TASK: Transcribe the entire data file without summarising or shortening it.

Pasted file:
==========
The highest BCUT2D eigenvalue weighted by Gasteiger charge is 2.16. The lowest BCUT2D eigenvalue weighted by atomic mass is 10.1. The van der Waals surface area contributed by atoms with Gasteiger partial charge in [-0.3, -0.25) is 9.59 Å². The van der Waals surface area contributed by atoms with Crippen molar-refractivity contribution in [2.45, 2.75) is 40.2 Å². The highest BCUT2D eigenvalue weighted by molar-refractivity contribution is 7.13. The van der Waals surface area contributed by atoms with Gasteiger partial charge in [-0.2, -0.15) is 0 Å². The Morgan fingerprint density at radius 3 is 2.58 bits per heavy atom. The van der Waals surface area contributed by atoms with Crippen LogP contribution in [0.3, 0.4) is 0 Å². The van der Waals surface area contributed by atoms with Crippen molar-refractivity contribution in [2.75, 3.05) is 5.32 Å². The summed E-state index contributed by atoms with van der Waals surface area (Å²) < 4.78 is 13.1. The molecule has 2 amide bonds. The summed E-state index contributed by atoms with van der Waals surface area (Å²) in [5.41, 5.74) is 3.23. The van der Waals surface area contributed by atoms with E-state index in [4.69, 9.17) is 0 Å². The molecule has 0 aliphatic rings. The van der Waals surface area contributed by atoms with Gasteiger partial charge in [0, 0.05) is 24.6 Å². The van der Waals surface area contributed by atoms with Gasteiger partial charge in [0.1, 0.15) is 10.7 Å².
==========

The highest BCUT2D eigenvalue weighted by Gasteiger charge is 2.16. The lowest BCUT2D eigenvalue weighted by atomic mass is 10.1. The van der Waals surface area contributed by atoms with Gasteiger partial charge in [-0.3, -0.25) is 9.59 Å². The van der Waals surface area contributed by atoms with Crippen molar-refractivity contribution in [2.45, 2.75) is 40.2 Å². The highest BCUT2D eigenvalue weighted by molar-refractivity contribution is 7.13. The van der Waals surface area contributed by atoms with Gasteiger partial charge in [-0.2, -0.15) is 0 Å². The Morgan fingerprint density at radius 3 is 2.58 bits per heavy atom. The van der Waals surface area contributed by atoms with Crippen LogP contribution in [0.3, 0.4) is 0 Å². The van der Waals surface area contributed by atoms with Crippen molar-refractivity contribution in [2.75, 3.05) is 5.32 Å². The summed E-state index contributed by atoms with van der Waals surface area (Å²) < 4.78 is 13.1. The molecule has 2 amide bonds. The summed E-state index contributed by atoms with van der Waals surface area (Å²) in [5.41, 5.74) is 3.23. The van der Waals surface area contributed by atoms with E-state index in [4.69, 9.17) is 0 Å². The molecule has 0 aliphatic rings. The van der Waals surface area contributed by atoms with Gasteiger partial charge in [0, 0.05) is 24.6 Å². The van der Waals surface area contributed by atoms with Gasteiger partial charge in [0.1, 0.15) is 10.7 Å².